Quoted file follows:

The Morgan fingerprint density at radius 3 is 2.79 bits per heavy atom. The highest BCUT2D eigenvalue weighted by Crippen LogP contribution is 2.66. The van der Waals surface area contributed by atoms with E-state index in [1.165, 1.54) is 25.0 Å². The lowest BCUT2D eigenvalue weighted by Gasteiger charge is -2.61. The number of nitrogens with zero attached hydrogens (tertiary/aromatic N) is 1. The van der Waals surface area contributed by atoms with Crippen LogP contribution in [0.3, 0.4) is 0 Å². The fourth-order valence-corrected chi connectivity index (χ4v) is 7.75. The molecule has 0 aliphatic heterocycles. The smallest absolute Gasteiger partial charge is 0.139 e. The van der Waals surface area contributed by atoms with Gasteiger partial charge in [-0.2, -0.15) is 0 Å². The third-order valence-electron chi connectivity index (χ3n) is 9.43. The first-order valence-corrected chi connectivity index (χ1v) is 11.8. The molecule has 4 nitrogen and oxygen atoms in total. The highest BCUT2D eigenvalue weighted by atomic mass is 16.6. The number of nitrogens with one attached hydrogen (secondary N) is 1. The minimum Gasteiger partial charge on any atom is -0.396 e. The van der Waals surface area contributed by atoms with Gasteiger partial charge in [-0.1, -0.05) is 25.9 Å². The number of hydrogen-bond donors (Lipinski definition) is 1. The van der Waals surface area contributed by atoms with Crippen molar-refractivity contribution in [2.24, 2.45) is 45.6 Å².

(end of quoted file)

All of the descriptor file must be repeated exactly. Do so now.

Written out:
The Morgan fingerprint density at radius 3 is 2.79 bits per heavy atom. The highest BCUT2D eigenvalue weighted by Crippen LogP contribution is 2.66. The van der Waals surface area contributed by atoms with E-state index in [1.165, 1.54) is 25.0 Å². The lowest BCUT2D eigenvalue weighted by Gasteiger charge is -2.61. The number of nitrogens with zero attached hydrogens (tertiary/aromatic N) is 1. The van der Waals surface area contributed by atoms with Crippen LogP contribution in [0.3, 0.4) is 0 Å². The fourth-order valence-corrected chi connectivity index (χ4v) is 7.75. The molecule has 0 aliphatic heterocycles. The smallest absolute Gasteiger partial charge is 0.139 e. The van der Waals surface area contributed by atoms with Gasteiger partial charge in [-0.2, -0.15) is 0 Å². The third-order valence-electron chi connectivity index (χ3n) is 9.43. The first-order valence-corrected chi connectivity index (χ1v) is 11.8. The molecule has 4 nitrogen and oxygen atoms in total. The highest BCUT2D eigenvalue weighted by atomic mass is 16.6. The number of nitrogens with one attached hydrogen (secondary N) is 1. The minimum Gasteiger partial charge on any atom is -0.396 e. The van der Waals surface area contributed by atoms with Gasteiger partial charge in [-0.1, -0.05) is 25.9 Å². The number of hydrogen-bond donors (Lipinski definition) is 1. The van der Waals surface area contributed by atoms with Crippen molar-refractivity contribution in [2.24, 2.45) is 45.6 Å².